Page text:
Diabetes is the leading cause of kidney disease. About 1 in 3 people with diabetes has kidney disease. Understanding the connection between diabetes and this common complication can help you take steps to protect your health.1
What is kidney disease?
Kidney disease means your kidneys are damaged and cannot filter or clean your blood like normal. This may happen quickly with an injury or illness, or over time with a disease like diabetes. When kidney disease happens over time, it is also known as chronic kidney disease.1
There are 5 stages of kidney disease. Stage 1 is mild, while stage 5 is near or complete kidney failure. The later stages are known as end-stage renal disease (ESRD). Your doctor can determine the stage based on a blood test that measures how quickly your kidneys filter waste from your body. This test is known as the estimated glomerular filtration rate (eGFR).2
The diabetes connection
Diabetes is a disease where your blood sugar (glucose) is too high. This may be because your body cannot make insulin (type 1 diabetes) or your body does not make or use insulin the way it should (type 2 diabetes). Insulin is a hormone in your body that helps sugar in your blood get used for energy. If there is a problem with the insulin, sugar in your blood builds up, causing increased blood sugar (hyperglycemia).3
Sugar crystals in the blood are sharp and can damage the vessels in your body when there is too much sugar. Your kidneys are full of tiny blood vessels (glomeruli) that help clean your blood. These tiny blood vessels may get damaged when blood sugar is high in diabetes. The blood vessels cannot be fixed and, if left untreated, may lead to kidney failure.3
Your kidneys play an important role in regulating your blood pressure. High blood pressure (hypertension) increases the risk for kidney disease.1
You cannot feel if your kidneys have been damaged due to diabetes. The earliest sign of diabetic kidney disease is an increased amount of protein (albumin) in the urine. As your kidneys fail, other signs or symptoms may occur:3
- High blood pressure
- Ankle and leg swelling
- Urinating more often at night
- High levels of blood urea nitrogen (BUN) and creatinine in blood. These measure the amount of waste in your blood. These may be called kidney function blood tests.
- Muscle cramps (especially in your legs)
- Nausea and vomiting
- Pale, itchy skin
Kidney disease is diagnosed when you have abnormal kidney function blood tests. The disease may also be diagnosed when there is protein in your urine and your blood pressure is high.1
The focus on treatment is the prevention of complications or worsening of the disease. Some methods include:1
- Controlling blood glucose
- Controlling blood pressure
- Avoiding drugs that cause or worsen kidney damage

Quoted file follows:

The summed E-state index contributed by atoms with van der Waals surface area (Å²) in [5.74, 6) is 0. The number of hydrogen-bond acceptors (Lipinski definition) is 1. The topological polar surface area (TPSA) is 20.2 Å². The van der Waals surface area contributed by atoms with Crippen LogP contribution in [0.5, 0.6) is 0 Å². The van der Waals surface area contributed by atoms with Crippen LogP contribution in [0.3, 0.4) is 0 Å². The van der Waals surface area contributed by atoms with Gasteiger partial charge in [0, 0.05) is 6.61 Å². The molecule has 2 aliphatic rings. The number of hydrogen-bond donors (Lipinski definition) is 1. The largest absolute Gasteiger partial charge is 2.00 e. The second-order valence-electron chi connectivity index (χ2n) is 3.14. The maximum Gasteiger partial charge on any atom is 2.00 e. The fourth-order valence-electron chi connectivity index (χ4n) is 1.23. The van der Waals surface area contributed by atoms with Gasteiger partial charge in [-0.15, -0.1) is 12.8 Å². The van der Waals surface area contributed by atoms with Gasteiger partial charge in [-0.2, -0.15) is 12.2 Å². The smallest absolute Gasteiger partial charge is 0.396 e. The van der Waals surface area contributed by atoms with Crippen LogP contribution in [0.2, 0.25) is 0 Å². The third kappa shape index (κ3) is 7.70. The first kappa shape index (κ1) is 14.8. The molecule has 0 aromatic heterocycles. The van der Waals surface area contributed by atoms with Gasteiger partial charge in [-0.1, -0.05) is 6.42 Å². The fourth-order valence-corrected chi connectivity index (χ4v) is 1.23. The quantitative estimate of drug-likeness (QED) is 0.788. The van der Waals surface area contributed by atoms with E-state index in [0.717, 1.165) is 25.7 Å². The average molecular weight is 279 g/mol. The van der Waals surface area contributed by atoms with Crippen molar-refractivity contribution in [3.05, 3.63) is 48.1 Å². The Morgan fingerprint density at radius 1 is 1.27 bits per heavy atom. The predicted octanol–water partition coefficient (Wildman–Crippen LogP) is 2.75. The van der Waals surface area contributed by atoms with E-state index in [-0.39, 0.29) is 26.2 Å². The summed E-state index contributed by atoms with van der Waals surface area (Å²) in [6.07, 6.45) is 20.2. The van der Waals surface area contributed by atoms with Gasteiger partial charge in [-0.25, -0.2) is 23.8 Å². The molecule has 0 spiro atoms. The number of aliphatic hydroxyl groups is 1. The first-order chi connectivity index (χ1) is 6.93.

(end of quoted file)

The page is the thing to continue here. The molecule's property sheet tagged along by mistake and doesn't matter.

- Adopting a diet that limits sodium and potassium
Dialysis may be a treatment used when prevention techniques fail. Dialysis helps to remove toxins, wastes, and fluid from your body when your kidneys are not working properly. Your doctor will tell you more about which type of dialysis may be best for you. There are 2 types of dialysis:4-6
- Hemodialysis (HD) uses a machine to clean and filter your blood. This is the most common type of dialysis used for those with ESRD. Before starting this treatment, you will need minor surgery to create a point of access, where the blood will leave and return to your body.
Before every treatment, the dialysis technician will place 2 needles in the access point. Your blood flows from your body to the dialysis machine, where it is cleaned. The blood is then returned to your body using the other needle. This type of treatment can be done at home, dialysis center, or hospital. It takes about 3 to 4 hours per treatment, and people typically need 3 to 4 treatments per week.
- Peritoneal dialysis (PD) is a treatment that uses the lining of your belly (abdomen), called the peritoneum. Dialysate, a sugar-containing fluid, is poured into your belly, where it helps to pull fluid and waste out of your body. The fluid sits in your belly for a certain amount of time, then it is drained. Before starting this treatment, you will need minor surgery to place a soft, flexible tube called a catheter into your belly or chest.
A kidney transplant is a surgery that removes your diseased kidney and replaces it with a healthy one. The healthy kidney can be from a living donor (usually someone you know) or a donor who has died.4,7
Talk to your doctor about different drugs that may help with the symptoms of kidney disease. These treatments do not cure kidney disease. Kidney disease will eventually get worse over time.4Can I prevent kidney disease if I have diabetes?Keeping your blood sugar under control is the best way to prevent kidney disease if you have diabetes. Manage your blood pressure as best as you can with help from your doctor.1,3Talk to your doctor about additional things you can do that can help prevent kidney disease.